The music nearly came to a halt on Saturday night.
Just hours into the festival, Woodstock’s organizers were hemorrhaging money. The sheer number of attendees and the logistics of collecting money and tickets at the gates had forced them to abandon the idea of a for-pay concert and instead let everyone in for free. In addition, they were forced to spend tens of thousands of dollars contracting helicopters to transport food, supplies and the musical acts to and from the site. Weeks earlier, in an effort to attract music’s biggest stars to the festival, Woodstock’s organizers had agreed to pay some artists more than twice their going rate—and on Saturday many of them demanded that they be paid, in cash, before going on stage. Fearful of what the crowd would do if the music came to a halt, organizer John Roberts agreed to use his trust fund as collateral for an emergency loan. Organizers finally convinced the manager of a local bank to open up close to midnight on Saturday to get them the funds.
The most famous song about Woodstock was written by someone who wasn’t even there.
At the insistence of her then-manager David Geffen, Canadian singer Joni Mitchell had been booked to appear on the popular Dick Cavett Show on the Tuesday after Woodstock. Geffen, fearful that Mitchell would be unable to make it back to New York in time, refused to allow her to attend the concert. Mitchell had to settle for watching the events unfold on television. Mitchell made it to the Dick Cavett show, but so did several other artists who had traveled up to Yasgur’s farm, including Jefferson Airplane and the newly formed rock super group Crosby, Stills, Nash and Young (who had made one of their first public appearances at the concert). Band member Graham Nash, Mitchell’s boyfriend at the time, vividly described the weekend’s events, leading Mitchell to pen a new song, “Woodstock,” which even many attendees felt perfectly captured the experiences of those who had attended the event.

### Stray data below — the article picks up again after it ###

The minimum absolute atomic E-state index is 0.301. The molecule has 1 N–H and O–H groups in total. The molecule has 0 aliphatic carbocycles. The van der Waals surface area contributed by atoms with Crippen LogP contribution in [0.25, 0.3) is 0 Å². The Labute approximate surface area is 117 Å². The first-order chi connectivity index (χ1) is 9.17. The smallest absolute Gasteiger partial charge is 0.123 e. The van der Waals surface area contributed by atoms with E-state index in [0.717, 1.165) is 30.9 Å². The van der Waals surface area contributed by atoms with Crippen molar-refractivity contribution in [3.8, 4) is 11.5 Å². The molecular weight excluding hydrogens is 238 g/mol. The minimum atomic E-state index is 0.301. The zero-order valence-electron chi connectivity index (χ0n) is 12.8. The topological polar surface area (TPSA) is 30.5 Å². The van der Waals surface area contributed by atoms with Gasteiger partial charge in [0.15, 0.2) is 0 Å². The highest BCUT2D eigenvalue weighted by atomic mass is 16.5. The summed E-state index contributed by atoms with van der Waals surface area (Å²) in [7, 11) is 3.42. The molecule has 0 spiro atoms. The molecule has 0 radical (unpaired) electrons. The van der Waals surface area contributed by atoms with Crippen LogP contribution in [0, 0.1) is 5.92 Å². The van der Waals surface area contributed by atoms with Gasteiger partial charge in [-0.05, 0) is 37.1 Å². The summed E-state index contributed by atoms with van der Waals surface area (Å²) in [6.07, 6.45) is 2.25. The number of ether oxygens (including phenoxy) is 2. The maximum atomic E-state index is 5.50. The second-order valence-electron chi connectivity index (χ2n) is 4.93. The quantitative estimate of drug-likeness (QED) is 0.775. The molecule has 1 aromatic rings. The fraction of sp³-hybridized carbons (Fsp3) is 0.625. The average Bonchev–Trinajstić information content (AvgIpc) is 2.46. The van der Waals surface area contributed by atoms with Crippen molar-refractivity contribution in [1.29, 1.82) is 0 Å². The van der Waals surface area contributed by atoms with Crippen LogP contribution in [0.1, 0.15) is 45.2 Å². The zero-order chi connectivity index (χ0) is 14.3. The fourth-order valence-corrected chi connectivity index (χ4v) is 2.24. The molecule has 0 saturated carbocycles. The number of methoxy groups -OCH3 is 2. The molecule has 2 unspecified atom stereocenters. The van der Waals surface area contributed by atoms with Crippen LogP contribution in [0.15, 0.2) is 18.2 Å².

There were three deaths at Woodstock, but no confirmed births.
Three young men died while attending Woodstock, two from drug overdoses and another–just 17 years old—was run over by a tractor collecting debris while he was asleep in a sleeping bag. For decades, rumors have swirled that several women gave birth while at the festival. No births were recorded at the site itself, but eight miscarriages were. When the festival was finally over, the New York State Department of Health recorded 5,162 medical cases over the nearly four days, 800 of which were drug-related.
Declined invitations or missed connections: